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nothing, carry on


learning datomic right now 😛


Is … is this magic?: :find ?composition-entity (distinct ?radical) ?author-name does what I want: returns a seq of [id [list of radicals] author-name]


I feel like a noob again wondering how for loops work 🙃, because before, with just :find ?composition-entity ?radical ?author-name, DataScript returned a big fragmented set of [id single-radical author-name] vectors, and I thought I'd have to do a group-by outside the query. But throw in a distinct in there (I'm a big boy now, reading datomic docs) and I feel like the computer read my mind and gave me exactly what I wanted. Spooky.


How do I use transactor functions? I have a simple function that I want to call in a transaction, that for now just adds a new author with a given name: (defn my-trans-fn [db & [author-name]] [:db/add -1 :author/name (or author-name "test-1")]). I've tested this function in a non-transactional way like so: (d/transact! conn [(my-trans-fn nil "foo")]) and it inserts a new entity as expected. Now, I'd like to call this inside a proper transaction, but (d/transact! conn [[:db.fn/call my-trans-fn "bar"]]) doesn't seem to be valid?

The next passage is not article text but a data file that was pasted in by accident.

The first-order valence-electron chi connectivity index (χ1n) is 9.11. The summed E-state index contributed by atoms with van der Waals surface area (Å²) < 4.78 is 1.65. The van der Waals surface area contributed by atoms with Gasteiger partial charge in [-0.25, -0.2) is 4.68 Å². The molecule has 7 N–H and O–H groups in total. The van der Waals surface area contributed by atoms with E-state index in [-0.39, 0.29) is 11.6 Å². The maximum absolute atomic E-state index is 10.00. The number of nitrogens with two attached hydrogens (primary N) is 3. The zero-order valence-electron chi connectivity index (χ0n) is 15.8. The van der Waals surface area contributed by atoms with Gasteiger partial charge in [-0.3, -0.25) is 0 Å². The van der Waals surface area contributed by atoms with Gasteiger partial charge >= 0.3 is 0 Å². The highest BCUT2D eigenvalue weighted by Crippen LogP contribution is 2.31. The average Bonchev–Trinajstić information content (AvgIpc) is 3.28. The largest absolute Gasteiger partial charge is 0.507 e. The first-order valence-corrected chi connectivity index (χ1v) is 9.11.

Do I need to "load" the transactor function into the db, like with Datomic? Do I need to quote my-trans-fn somehow?


The error I get: Bad entity type at :db.fn/call, expected map or vector


And similar if I leave out a pair of brackets around that :db.fn/call


Holy cow, I magically landed on at the right minute when Nikita started typing a transactor function! At 45:50 I see my problem: my function's returned vector needed another level of nesting, hmm